The Internal Revenue Service (IRS) continues increasing its capacity to target and track Americans by deploying Stingray surveillance devices, according to a story published by The Guardian.
As reported by the paper online on October 25, invoices obtained through a Freedom of Information Act request reveal that between 2009 and 2012, the IRS purchased Stingray surveillance equipment from Harris Corporation, one of the known manufacturers of the device.
The suitcase-sized Stingray masquerades as a cell tower to trick cellphones into connecting to it. It can give police tracking identifiers for phones within a mile or more, depending on terrain. Given the mobility of the device, police who use it can triangulate a target’s location with better accuracy than if they relied on data transferred by traditional cell towers.
This equipment isn’t cheap. According to published reports, each Stingray device costs about $350,000.
The cache of invoices obtained by The Guardian indicates that not only has the IRS purchased these powerful surveillance devices, but they have contracted with Harris Corporation to keep them up to date, as well.
While the invoices are heavily redacted — it is obvious the IRS doesn’t want this information widely published — it is known that many government agencies and law-enforcement departments are secretly purchasing and using the Stingray equipment.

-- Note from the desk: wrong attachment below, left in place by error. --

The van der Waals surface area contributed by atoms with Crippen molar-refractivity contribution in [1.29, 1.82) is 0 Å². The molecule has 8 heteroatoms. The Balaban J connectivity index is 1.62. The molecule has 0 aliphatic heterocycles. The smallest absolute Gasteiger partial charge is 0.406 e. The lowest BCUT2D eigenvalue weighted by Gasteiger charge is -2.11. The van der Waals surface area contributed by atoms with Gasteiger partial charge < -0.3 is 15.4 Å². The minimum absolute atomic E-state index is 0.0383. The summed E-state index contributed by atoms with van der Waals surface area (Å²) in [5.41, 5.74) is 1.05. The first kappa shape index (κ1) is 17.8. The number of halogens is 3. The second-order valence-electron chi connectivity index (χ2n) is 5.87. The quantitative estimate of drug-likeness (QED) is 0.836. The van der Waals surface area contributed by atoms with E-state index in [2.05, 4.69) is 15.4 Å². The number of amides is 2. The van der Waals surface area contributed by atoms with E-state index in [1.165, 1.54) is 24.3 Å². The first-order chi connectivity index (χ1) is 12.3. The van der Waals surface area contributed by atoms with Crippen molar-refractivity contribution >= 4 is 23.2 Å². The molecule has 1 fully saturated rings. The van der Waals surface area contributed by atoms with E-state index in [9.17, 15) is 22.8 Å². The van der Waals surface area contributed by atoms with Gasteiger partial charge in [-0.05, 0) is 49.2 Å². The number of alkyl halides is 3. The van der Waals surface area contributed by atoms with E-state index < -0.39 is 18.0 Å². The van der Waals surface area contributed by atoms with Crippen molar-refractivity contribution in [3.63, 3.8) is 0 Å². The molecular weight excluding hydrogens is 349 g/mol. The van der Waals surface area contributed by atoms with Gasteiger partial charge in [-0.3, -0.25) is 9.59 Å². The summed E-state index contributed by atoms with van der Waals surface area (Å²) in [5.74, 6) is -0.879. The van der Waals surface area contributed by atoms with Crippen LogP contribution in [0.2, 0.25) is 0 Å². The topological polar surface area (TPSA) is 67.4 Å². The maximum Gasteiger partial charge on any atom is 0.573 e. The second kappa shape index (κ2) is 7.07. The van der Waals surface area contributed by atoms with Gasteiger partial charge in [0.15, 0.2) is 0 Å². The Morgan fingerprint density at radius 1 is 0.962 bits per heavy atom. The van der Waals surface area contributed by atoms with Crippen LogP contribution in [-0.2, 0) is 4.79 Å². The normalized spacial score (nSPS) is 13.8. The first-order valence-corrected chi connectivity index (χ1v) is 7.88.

The New York Times published an article in March summarizing the surveillance situation in many police departments:
A powerful new surveillance tool being adopted by police departments across the country comes with an unusual requirement: To buy it, law enforcement officials must sign a nondisclosure agreement preventing them from saying almost anything about the technology.
Any disclosure about the technology, which tracks cellphones and is often called StingRay, could allow criminals and terrorists to circumvent it, the F.B.I. has said in an affidavit. But the tool is adopted in such secrecy that communities are not always sure what they are buying or whether the technology could raise serious privacy concerns.
The Guardian reports that several efforts to expose the widespread use of the surveillance and tracking device has revealed that “at least 12 federal agencies are already known to have these devices, including the National Security Agency and the Federal Bureau of Investigation. The IRS makes 13.”
Readers of The New American are aware that for years the IRS has been secretly expanding its surveillance capacity and enlarging its role as the enforcer of federal tyranny.
In 2014, for example, Bloomberg reported that the IRS and the Forest Service (among others) awarded nearly half a million dollars to Vigilant Solutions, a California-based company that provides tools for tracking license plates and for accessing license plate databases.
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